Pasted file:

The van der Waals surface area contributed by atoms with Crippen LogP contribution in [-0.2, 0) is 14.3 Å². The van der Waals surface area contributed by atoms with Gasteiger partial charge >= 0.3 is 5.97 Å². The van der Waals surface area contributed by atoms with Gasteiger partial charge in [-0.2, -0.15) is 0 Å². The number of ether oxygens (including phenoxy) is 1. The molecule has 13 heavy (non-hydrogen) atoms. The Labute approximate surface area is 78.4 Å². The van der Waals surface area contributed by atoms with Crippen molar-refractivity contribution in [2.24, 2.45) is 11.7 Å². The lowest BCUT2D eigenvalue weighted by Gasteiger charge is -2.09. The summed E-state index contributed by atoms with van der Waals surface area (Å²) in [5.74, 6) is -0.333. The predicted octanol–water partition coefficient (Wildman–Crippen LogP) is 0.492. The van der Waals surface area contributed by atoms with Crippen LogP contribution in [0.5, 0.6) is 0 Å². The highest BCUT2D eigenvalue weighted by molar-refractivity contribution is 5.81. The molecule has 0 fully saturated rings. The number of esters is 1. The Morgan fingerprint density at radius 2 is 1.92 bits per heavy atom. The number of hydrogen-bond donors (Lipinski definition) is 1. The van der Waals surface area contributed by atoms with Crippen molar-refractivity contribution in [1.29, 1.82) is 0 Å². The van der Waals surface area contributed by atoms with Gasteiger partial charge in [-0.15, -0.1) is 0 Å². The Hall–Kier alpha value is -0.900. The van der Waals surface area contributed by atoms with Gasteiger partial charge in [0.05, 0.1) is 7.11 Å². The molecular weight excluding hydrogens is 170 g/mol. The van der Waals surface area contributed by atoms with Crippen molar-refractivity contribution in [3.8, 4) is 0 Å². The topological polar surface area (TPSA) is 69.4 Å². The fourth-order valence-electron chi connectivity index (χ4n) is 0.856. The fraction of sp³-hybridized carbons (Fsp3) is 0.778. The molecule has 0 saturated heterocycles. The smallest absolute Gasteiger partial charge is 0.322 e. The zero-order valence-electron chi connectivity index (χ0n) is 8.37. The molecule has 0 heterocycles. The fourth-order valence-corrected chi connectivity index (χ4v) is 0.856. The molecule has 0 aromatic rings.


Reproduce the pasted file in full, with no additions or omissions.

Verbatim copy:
The van der Waals surface area contributed by atoms with Crippen LogP contribution in [-0.2, 0) is 14.3 Å². The van der Waals surface area contributed by atoms with Gasteiger partial charge >= 0.3 is 5.97 Å². The van der Waals surface area contributed by atoms with Gasteiger partial charge in [-0.2, -0.15) is 0 Å². The number of ether oxygens (including phenoxy) is 1. The molecule has 13 heavy (non-hydrogen) atoms. The Labute approximate surface area is 78.4 Å². The van der Waals surface area contributed by atoms with Crippen molar-refractivity contribution in [2.24, 2.45) is 11.7 Å². The lowest BCUT2D eigenvalue weighted by Gasteiger charge is -2.09. The summed E-state index contributed by atoms with van der Waals surface area (Å²) in [5.74, 6) is -0.333. The predicted octanol–water partition coefficient (Wildman–Crippen LogP) is 0.492. The van der Waals surface area contributed by atoms with Crippen LogP contribution in [0.5, 0.6) is 0 Å². The highest BCUT2D eigenvalue weighted by molar-refractivity contribution is 5.81. The molecule has 0 fully saturated rings. The number of esters is 1. The Morgan fingerprint density at radius 2 is 1.92 bits per heavy atom. The number of hydrogen-bond donors (Lipinski definition) is 1. The van der Waals surface area contributed by atoms with Crippen molar-refractivity contribution in [1.29, 1.82) is 0 Å². The van der Waals surface area contributed by atoms with Gasteiger partial charge in [-0.15, -0.1) is 0 Å². The Hall–Kier alpha value is -0.900. The van der Waals surface area contributed by atoms with Gasteiger partial charge in [0.05, 0.1) is 7.11 Å². The molecular weight excluding hydrogens is 170 g/mol. The van der Waals surface area contributed by atoms with Crippen molar-refractivity contribution in [3.8, 4) is 0 Å². The topological polar surface area (TPSA) is 69.4 Å². The fourth-order valence-electron chi connectivity index (χ4n) is 0.856. The fraction of sp³-hybridized carbons (Fsp3) is 0.778. The molecule has 0 saturated heterocycles. The smallest absolute Gasteiger partial charge is 0.322 e. The zero-order valence-electron chi connectivity index (χ0n) is 8.37. The molecule has 0 heterocycles. The fourth-order valence-corrected chi connectivity index (χ4v) is 0.856. The molecule has 0 aromatic rings.